THE PLAIN QUADRANT, English, mid-18th century, made of finely-grained boxwood in the form of a quarter circle, 6″ (15 cm) in radius and 9/32″ (7mm) thick. The borders are ruled, and the arc is divided every degree from 0 to 90, with calibrations every 10° and intermediate 5° positions marked with triple-dot patterns. The quarter circle’s center is pierced with a hole for supporting a string and plumb bob (not present). Condition is very fine throughout. Sometimes referred to as a “mariner’s” or “plain” quadrant, this form is useful for simple measurement of solar or stellar altitudes. The angular altitude of the pole star, or the midday sun, leads directly to one’s latitude. The plain quadrant also can serve for simple inclination measurements, e.g., in construction, surveying, gunnery, etc.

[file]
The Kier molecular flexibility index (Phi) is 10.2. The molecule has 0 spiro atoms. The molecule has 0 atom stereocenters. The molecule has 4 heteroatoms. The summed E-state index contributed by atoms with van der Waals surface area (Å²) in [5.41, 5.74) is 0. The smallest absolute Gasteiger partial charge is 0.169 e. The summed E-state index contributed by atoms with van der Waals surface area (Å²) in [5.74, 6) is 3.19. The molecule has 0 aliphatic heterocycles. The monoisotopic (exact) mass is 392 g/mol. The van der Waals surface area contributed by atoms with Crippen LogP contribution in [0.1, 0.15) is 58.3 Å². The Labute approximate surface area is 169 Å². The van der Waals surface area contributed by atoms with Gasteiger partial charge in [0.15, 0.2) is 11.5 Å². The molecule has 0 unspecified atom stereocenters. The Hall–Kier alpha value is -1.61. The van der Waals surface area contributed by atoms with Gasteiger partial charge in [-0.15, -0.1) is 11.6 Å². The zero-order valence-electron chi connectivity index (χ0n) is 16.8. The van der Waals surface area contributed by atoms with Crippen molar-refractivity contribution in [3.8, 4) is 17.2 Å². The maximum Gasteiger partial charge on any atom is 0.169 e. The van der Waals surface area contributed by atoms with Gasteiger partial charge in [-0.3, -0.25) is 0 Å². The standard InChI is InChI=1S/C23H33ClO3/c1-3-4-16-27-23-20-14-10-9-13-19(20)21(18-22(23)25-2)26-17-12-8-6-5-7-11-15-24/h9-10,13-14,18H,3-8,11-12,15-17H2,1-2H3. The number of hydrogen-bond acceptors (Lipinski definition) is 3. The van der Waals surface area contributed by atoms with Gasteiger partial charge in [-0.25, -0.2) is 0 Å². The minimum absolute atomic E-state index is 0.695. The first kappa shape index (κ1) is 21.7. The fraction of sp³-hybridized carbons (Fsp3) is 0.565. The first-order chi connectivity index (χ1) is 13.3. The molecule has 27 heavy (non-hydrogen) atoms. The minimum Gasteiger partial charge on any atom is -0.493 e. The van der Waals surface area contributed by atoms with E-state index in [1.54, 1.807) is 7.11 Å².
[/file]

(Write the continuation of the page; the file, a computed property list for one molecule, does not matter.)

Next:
Ask the Dealer
David and Yola Coffeen both have enjoyed academic careers, as planetary astronomer and as linguist/educator. But since 1982 (yes, 1982!) they have been full-time dealers in early scientific and medical instruments, under the name Tesseract. Selling primarily by catalogue (over 100 issued so far) they also have a web presence at www.etesseract.com, and can be contacted at [email protected]